… finally been the final push all my friends needed to dump it and move to Signal.
Several of the WhatsApp groups I’m on have, as of this morning, been disbanded and re-launched on Signal.
Facebook say the new policy applies to business accounts, but heck, the cat’s out the bag and gone.
What’s most amazing to me is that a lot more people seem to be a tad more concerned about their privacy, when they ordinarily wouldn’t have.
Same boat here. I don’t even have a FB account but I am in a handful of WhatsApp groups. Most are family related but one is a tight-knit men’s group at church where privacy is important. The “hey men, I’m struggling with <insert really difficult topic here> and I need support” type group.
We’re ditching WhatsApp likely for Signal as well. I trust satan himself more than I trust Zuckerburg.
There is also Telegram, which is quite good
This might be anecdotal but there is a ton of debate about whether or not Telegram is encrypted.
This is not anecdotal though, on Wednesday night I saw an interview with a security expert on CNBC and he indicated that they knew that the riots in DC were going to happen because they had been "monitoring the extremists Telegram groups". What they didn't say was whether or not they were simply members of those groups, or monitoring from a "networking/technology" sense. I'm not sure if Signal does groups the same way that Telegram does but that one is widely believed to be much better than Telegram as far as privacy and security.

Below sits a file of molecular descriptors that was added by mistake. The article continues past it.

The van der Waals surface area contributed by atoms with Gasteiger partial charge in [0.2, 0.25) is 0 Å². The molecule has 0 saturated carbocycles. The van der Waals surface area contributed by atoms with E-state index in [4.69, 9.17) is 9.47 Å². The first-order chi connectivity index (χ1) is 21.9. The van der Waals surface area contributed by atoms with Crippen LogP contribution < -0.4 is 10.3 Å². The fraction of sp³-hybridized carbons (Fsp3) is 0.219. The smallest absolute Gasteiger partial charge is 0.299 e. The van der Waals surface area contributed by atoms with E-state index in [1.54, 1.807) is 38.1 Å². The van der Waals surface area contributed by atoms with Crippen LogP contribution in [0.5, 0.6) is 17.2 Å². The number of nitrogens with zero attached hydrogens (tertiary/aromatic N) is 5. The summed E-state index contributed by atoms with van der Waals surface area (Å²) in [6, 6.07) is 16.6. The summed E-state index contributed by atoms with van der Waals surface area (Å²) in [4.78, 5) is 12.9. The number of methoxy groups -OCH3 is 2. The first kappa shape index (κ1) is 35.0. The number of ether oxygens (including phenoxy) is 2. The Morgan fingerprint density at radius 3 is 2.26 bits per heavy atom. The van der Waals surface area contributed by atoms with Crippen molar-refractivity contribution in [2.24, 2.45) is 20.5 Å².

Telegram is a tremendously useful (and free service) for connecting to Elastalert for all manner of notifications, but we have since moved to Teams for that just because we can't really be sure what is going on under the hood with Telegram.
Just some things that I have observed, not trying to start a holy war.
For my education, how is Teams doing this better, and can I
independently verify it?
Well, I suppose you can't really know for sure that Teams is following any sort of best practices but Teams does let you set standards for security and privacy in the admin center a couple of other points:
A) It seems like if there is an issue with Teams they have more of an imperative to fix it (as well as financial and technical resources)
B) If you do a few searches on your favorite search engine regarding Telegram there appears to be debate about what it's doing in regards to security, privacy, storage/custody of data, etc.
Everyone can and should use whatever signals they want to make their own decisions.
Sorry, I'm still confused. What was the signal that you used to change
from Telegram to Teams?
Personally it was the inability to set policies/controls on usage and not having any visibility with what Telegram was doing.
But again, everyone should do whatever everyone wants to do.
Ditched my Facebook account in 2012, after some glitch posted private messages to one's time line. Never looked back.
My rough formula:
Signal > Telegram > iMessage > WhatsApp